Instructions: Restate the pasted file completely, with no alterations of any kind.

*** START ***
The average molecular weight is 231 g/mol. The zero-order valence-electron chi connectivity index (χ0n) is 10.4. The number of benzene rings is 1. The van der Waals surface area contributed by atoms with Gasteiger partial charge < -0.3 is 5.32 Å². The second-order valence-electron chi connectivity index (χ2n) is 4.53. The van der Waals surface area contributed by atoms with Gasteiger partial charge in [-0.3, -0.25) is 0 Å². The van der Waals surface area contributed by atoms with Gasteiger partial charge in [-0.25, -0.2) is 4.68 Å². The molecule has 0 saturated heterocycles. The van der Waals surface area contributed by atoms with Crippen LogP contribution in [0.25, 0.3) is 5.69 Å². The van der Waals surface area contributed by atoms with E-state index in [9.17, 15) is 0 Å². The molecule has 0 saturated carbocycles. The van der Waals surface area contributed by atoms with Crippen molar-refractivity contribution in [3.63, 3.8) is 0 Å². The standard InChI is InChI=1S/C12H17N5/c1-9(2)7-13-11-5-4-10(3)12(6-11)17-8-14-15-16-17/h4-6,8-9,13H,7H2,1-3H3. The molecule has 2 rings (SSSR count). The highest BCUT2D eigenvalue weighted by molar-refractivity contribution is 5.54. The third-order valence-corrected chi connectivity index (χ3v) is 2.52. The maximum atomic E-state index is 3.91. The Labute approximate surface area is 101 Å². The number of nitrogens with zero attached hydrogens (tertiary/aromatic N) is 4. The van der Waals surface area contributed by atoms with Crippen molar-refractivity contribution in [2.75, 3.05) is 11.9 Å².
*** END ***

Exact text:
The average molecular weight is 231 g/mol. The zero-order valence-electron chi connectivity index (χ0n) is 10.4. The number of benzene rings is 1. The van der Waals surface area contributed by atoms with Gasteiger partial charge < -0.3 is 5.32 Å². The second-order valence-electron chi connectivity index (χ2n) is 4.53. The van der Waals surface area contributed by atoms with Gasteiger partial charge in [-0.3, -0.25) is 0 Å². The van der Waals surface area contributed by atoms with Gasteiger partial charge in [-0.25, -0.2) is 4.68 Å². The molecule has 0 saturated heterocycles. The van der Waals surface area contributed by atoms with Crippen LogP contribution in [0.25, 0.3) is 5.69 Å². The van der Waals surface area contributed by atoms with E-state index in [9.17, 15) is 0 Å². The molecule has 0 saturated carbocycles. The van der Waals surface area contributed by atoms with Crippen molar-refractivity contribution in [3.63, 3.8) is 0 Å². The standard InChI is InChI=1S/C12H17N5/c1-9(2)7-13-11-5-4-10(3)12(6-11)17-8-14-15-16-17/h4-6,8-9,13H,7H2,1-3H3. The molecule has 2 rings (SSSR count). The highest BCUT2D eigenvalue weighted by molar-refractivity contribution is 5.54. The third-order valence-corrected chi connectivity index (χ3v) is 2.52. The maximum atomic E-state index is 3.91. The Labute approximate surface area is 101 Å². The number of nitrogens with zero attached hydrogens (tertiary/aromatic N) is 4. The van der Waals surface area contributed by atoms with Crippen molar-refractivity contribution in [2.75, 3.05) is 11.9 Å².